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GP Week : Issue 37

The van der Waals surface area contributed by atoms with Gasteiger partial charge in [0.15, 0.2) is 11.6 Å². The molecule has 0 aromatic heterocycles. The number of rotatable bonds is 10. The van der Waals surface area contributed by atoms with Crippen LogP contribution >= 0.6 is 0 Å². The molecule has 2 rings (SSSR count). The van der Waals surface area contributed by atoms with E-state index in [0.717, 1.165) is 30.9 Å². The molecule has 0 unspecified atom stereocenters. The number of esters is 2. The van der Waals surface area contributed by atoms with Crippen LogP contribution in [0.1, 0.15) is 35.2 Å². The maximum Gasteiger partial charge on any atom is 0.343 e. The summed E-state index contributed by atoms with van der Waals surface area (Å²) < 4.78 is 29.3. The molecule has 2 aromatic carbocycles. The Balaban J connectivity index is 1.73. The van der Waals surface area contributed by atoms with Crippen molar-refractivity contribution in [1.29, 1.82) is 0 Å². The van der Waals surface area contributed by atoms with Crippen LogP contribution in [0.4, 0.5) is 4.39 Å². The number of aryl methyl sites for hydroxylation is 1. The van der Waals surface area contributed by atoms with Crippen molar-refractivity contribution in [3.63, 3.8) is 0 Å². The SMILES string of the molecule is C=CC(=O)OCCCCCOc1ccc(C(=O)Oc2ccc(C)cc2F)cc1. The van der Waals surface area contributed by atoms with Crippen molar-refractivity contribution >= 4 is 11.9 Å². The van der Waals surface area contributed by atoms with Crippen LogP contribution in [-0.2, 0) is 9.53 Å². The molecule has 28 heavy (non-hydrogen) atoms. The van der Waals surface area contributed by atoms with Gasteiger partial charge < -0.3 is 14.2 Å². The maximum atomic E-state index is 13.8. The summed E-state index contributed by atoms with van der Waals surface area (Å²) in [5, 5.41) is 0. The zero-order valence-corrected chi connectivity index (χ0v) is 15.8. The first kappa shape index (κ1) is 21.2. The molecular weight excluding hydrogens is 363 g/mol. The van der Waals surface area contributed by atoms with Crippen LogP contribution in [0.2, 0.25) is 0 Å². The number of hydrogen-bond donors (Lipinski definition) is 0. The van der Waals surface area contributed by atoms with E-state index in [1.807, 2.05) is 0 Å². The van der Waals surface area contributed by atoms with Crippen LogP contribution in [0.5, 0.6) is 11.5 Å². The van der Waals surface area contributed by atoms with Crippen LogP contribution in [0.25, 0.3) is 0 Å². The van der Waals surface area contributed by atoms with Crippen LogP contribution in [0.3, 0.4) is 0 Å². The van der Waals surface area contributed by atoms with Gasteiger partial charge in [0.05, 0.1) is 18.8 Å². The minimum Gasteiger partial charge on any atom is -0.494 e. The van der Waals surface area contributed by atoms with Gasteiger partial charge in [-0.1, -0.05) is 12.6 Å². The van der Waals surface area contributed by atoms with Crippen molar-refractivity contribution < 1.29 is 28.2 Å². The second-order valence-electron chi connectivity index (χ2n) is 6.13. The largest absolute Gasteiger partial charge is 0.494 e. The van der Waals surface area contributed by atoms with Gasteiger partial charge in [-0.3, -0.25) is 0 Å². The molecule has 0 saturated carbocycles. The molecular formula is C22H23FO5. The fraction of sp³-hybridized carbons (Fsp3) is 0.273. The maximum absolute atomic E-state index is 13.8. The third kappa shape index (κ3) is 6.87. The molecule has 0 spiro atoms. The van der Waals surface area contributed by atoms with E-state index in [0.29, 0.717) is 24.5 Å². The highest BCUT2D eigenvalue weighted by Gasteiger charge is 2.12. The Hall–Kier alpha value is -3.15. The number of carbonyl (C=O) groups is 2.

Stoner: only racing will answer the wrist question CASEY Stoner’s dominant performance at both the pre- season test sessions – by almost a second in the second round at Qatar – masks the fact that the 2007 World Champion still has questions about the strength and endurance of his left wrist. Stoner complained of wrist pains in the first tests at Sepang in February, triggering strong rumours that he might require further treatment, and might possibly miss part or even all of the season. At the Qatar circuit in March he was rampant on lap times, and his team made light of the rumours. But the Australian has yet to complete a full race simulation or even extended endurance tests, and was still concerned about the injury. “The wrist has responded quite well,” he said. “It’s not as painful as it was at Sepang, even though the mobility still hasn’t improved much. “We’ll have to see how it feels at circuits with harder braking, and more left-hand corners, which is where I struggle the most.” Stoner’s problems started in the latter part of last season, when repairs to an old scaphoid fracture in his left wrist started to come adrift. He was able to complete the season, adding two more wins, but went under the surgeon’s knife directly after the last race. Arabian Nights see Stoner line drawn in sand THE second round of pre- season tests – cut back from five to three in response to the credit crunch – saw Casey Stoner and the radical new Ducati Desmosedici claim a demoralisingly large lap time advantage over the rest of the pack. Riding the new carbon- fibre framed bike with the addition of an experimental swing-arm in the same material, Stoner was 0.989 seconds faster than second-placed Jorge Lorenzo (Fiat Yamaha), who qualified on pole at Losail last year. Comfortingly for his rivals perhaps, conditions at the track were poor, with rain rendering the first of three floodlit night tests useless, and lap times relatively slow. Stoner’s 1’55.744 was six tenths off his own race record, and 1.8 seconds slower than Lorenzo’s pole time last year. Times were close behind Lorenzo, with Rossi third, then Chris Vermeulen’s Suzuki, and Nicky Hayden a pleasing fifth as he gets to grip with the Ducati. Hayden is concerned that the reduced practice time (cut by one-and-three-quarter hours each weekend) will make his position more difficult as he adapts to the new bike and the new tyres. Both Suzuki riders (Capirossi was sixth) had the same comment: that their new machine lacks straight- line speed. New factory Honda rider Dovizioso was eighth behind privateer de Puniet; but both Toseland (Tech 3 Yamaha) and Melandri (Hayate) were more than three seconds off the pace, placing 16th and 17th. 12